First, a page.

To speak of dada design is to employ oxymora. Unlike in other design movements, function or communicability wasn't exactly dada's foremost concern. As poet Tristan Tzara remarked, "Like everything in life, dada is useless." But of course, dada design was not... [more]
To speak of dada design is to employ oxymora. Unlike in other design movements, function or communicability wasn't exactly dada's foremost concern. As poet Tristan Tzara remarked, "Like everything in life, dada is useless." But of course, dada design was not entirely functionless -- though chaotic, the style employed its haphazard techniques with definite subversive intentions.
In general, dada strove to recontextualize the everyday into different meanings (think Duchamp's urinal masterpiece, "Fountain"). Dada design was no different -- artists such as Raoul Hausmann, John Heartfield, and Kurt Schwitters used the collage format to explore new levels of wackiness. They held collage as the ultimate medium of irony, as it uprooted words and images and reformed them into a new self-referential order. Heartfield's early print periodical, New Youth, sported a hodge-podge of variegated typefaces, elaborate surprints, and random color blocks. Other posters and flyers look like psychedelic ransom notes -- striking typefaces are cut out and scrambled, with readability only a secondary concern. Design has been particularly influenced by dada's use of bold type and rearranged text, which veered consciously toward concrete poetry.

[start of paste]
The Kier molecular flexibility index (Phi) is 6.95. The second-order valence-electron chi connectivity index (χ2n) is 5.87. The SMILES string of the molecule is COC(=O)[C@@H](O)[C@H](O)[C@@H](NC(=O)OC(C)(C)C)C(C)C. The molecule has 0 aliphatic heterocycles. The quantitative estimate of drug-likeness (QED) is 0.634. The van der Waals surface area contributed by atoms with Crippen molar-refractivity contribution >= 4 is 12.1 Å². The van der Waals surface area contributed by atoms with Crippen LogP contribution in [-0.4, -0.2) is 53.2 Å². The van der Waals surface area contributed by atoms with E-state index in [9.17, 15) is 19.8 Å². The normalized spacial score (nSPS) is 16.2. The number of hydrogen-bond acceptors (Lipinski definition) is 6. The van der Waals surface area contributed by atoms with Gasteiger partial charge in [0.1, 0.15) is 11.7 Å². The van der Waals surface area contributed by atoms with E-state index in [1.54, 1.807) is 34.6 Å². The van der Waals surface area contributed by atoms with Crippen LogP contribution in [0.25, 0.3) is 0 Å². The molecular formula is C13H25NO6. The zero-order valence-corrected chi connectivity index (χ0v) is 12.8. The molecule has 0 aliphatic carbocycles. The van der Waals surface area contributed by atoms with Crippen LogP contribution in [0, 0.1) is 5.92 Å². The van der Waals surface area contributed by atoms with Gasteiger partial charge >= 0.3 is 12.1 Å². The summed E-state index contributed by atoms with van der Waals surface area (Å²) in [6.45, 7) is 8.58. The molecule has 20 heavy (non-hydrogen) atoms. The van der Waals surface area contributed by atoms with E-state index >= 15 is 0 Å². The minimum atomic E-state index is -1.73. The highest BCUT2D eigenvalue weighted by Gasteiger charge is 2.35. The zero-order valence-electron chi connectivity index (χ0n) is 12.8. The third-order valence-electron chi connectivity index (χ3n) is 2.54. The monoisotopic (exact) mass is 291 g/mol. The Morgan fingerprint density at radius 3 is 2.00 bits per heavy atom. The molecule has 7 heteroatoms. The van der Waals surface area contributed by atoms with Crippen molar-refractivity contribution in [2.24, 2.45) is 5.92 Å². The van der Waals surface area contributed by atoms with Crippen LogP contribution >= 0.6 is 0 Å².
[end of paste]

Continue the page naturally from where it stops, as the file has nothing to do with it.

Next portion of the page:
These experiments with collage opened the door to an even newer technique -- the photomontage. Every Man his own Football was a 1919 tabloid publication that featured a dada classic: a fan superimposed with images of Weimar big wigs. Designers contrasted and distorted multiple images, breaking down some meanings and creating others. In one piece, Heartfield collaborated with George Grosz to create a mannequin with a revolver for an arm, a light bulb for a head, dentures for genitals, and an Iron Cross placed disturbingly on its chest. The dadaists had invented a monumental design concept, which mixed up images and type in starling (and often humorous) new ways.
While dada burned out by the early 1920s, its design innovations have been relevant ever since. John Heartfield's geometric type experiments laid the groundwork for "New Typography," that Bauhaus darling of the next decade. And Schwitters pioneered techniques for contemporary newspaper and magazine ad layout. With collage taken up as the calling card for Postmodern design, are we all simply repackaged dadaists for a new millenium? [show less]